Pinworms cause no harm or discomfort apart from anal itching, and treatment cures most cases. The key is to break the 6-week cycle of pinworm reinfection by killing any live pinworms and preventing the ingestion of eggs. A diagnosis should be confirmed before treating with medications.
Medications kill only the adult worms and have no effect on developing eggs and larvae. The prescription of choice is mebendazole* and the non-prescription medication of choice is pyrantel pamoate. Other non-prescription medications that are available to treat pinworms include piperazine and pyrvinium. Both mebendazole and pyrantel pamoate are given as a single dose and repeated in 2 weeks to kill any newly ingested eggs.
Since the eggs can be easily spread, everyone in the household must be treated with the medication. Reinfection is still common because live eggs continue to be excreted in feces for up to a week after the treatment.
It is essential to machine wash all bedding, clothing, and toys in order to kill all the eggs. You can relieve itching in the anal area with petroleum jelly or anti-itching creams and ointments. Wash your hands frequently, especially after going to the toilet, after scratching, and before eating, and keep your fingernails short to reduce the chance of picking up pinworm eggs.
During the week after treatment, all family members should wear cotton underpants that have been washed in hot soapy water. They should be worn all day and changed twice daily. Children should wear closed sleeping garments or snug underpants to prevent hand contact and contamination of bedding.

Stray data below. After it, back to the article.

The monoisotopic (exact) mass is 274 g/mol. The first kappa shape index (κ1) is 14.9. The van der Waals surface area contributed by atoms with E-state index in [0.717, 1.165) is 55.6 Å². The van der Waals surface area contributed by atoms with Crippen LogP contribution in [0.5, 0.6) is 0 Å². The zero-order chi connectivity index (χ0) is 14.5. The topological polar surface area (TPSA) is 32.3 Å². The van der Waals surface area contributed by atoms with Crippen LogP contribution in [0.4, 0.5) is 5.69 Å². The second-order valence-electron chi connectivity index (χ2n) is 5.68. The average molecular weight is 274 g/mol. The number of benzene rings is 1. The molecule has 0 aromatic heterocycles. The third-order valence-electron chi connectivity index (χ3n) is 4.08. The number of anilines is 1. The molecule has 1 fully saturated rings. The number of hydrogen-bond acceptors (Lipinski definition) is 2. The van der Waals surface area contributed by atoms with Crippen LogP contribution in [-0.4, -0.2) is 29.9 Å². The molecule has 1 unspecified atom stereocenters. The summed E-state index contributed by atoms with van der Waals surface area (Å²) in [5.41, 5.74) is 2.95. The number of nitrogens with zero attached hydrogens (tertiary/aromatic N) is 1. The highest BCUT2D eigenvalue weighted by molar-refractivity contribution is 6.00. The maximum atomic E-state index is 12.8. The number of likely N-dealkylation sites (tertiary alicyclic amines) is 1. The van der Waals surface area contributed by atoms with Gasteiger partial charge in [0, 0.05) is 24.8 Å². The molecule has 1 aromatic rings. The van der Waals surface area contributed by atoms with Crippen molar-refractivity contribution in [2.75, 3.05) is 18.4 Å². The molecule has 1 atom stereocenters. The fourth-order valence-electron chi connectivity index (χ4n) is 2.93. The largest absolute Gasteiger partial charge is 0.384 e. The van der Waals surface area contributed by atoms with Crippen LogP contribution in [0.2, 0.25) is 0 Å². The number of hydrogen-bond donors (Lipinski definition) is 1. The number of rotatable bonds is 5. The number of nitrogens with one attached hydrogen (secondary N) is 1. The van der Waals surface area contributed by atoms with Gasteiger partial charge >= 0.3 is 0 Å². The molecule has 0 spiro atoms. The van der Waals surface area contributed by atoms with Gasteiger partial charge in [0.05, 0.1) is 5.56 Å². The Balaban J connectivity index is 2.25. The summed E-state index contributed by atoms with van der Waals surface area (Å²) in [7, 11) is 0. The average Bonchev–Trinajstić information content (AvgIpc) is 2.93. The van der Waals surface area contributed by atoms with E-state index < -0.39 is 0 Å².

*All medications have both common (generic) and brand names. The brand name is what a specific manufacturer calls the product (e.g., Tylenol®). The common name is the medical name for the medication (e.g., acetaminophen). A medication may have many brand names, but only one common name. This article lists medications by their common names. For information on a given medication, check our Drug Information database. For more information on brand names, speak with your doctor or pharmacist.
All material copyright MediResource Inc. 1996 – 2017. Terms and conditions of use. The contents herein are for informational purposes only. Always seek the advice of your physician or other qualified health provider with any questions you may have regarding a medical condition. Source: www.medbroadcast.com/condition/getcondition/Pinworms